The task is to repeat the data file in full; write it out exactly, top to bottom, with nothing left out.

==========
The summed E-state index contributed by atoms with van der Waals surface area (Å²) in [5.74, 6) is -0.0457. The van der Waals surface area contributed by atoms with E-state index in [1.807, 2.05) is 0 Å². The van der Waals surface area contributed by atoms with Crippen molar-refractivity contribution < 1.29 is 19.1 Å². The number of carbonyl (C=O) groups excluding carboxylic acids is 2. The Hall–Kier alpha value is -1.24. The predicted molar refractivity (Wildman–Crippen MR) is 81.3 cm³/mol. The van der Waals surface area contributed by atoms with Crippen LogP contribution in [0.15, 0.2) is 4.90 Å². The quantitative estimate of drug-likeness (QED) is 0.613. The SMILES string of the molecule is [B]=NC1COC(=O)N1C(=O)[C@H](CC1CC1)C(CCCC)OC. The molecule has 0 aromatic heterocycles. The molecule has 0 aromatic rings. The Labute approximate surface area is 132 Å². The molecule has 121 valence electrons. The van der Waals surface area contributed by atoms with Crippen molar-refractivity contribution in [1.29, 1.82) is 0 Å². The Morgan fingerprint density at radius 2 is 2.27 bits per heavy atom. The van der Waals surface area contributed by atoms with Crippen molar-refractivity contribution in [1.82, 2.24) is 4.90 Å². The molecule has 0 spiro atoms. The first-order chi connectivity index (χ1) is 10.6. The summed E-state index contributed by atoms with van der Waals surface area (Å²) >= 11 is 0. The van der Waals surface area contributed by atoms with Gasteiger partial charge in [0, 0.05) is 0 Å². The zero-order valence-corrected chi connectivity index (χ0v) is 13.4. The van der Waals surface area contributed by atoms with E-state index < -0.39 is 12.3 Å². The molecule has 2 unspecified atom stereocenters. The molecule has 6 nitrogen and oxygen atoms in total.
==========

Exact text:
The summed E-state index contributed by atoms with van der Waals surface area (Å²) in [5.74, 6) is -0.0457. The van der Waals surface area contributed by atoms with E-state index in [1.807, 2.05) is 0 Å². The van der Waals surface area contributed by atoms with Crippen molar-refractivity contribution < 1.29 is 19.1 Å². The number of carbonyl (C=O) groups excluding carboxylic acids is 2. The Hall–Kier alpha value is -1.24. The predicted molar refractivity (Wildman–Crippen MR) is 81.3 cm³/mol. The van der Waals surface area contributed by atoms with Crippen LogP contribution in [0.15, 0.2) is 4.90 Å². The quantitative estimate of drug-likeness (QED) is 0.613. The SMILES string of the molecule is [B]=NC1COC(=O)N1C(=O)[C@H](CC1CC1)C(CCCC)OC. The molecule has 0 aromatic heterocycles. The molecule has 0 aromatic rings. The Labute approximate surface area is 132 Å². The molecule has 121 valence electrons. The van der Waals surface area contributed by atoms with Crippen molar-refractivity contribution in [1.29, 1.82) is 0 Å². The Morgan fingerprint density at radius 2 is 2.27 bits per heavy atom. The van der Waals surface area contributed by atoms with Crippen molar-refractivity contribution in [1.82, 2.24) is 4.90 Å². The molecule has 0 spiro atoms. The first-order chi connectivity index (χ1) is 10.6. The summed E-state index contributed by atoms with van der Waals surface area (Å²) >= 11 is 0. The van der Waals surface area contributed by atoms with Gasteiger partial charge in [0, 0.05) is 0 Å². The zero-order valence-corrected chi connectivity index (χ0v) is 13.4. The van der Waals surface area contributed by atoms with E-state index < -0.39 is 12.3 Å². The molecule has 2 unspecified atom stereocenters. The molecule has 6 nitrogen and oxygen atoms in total.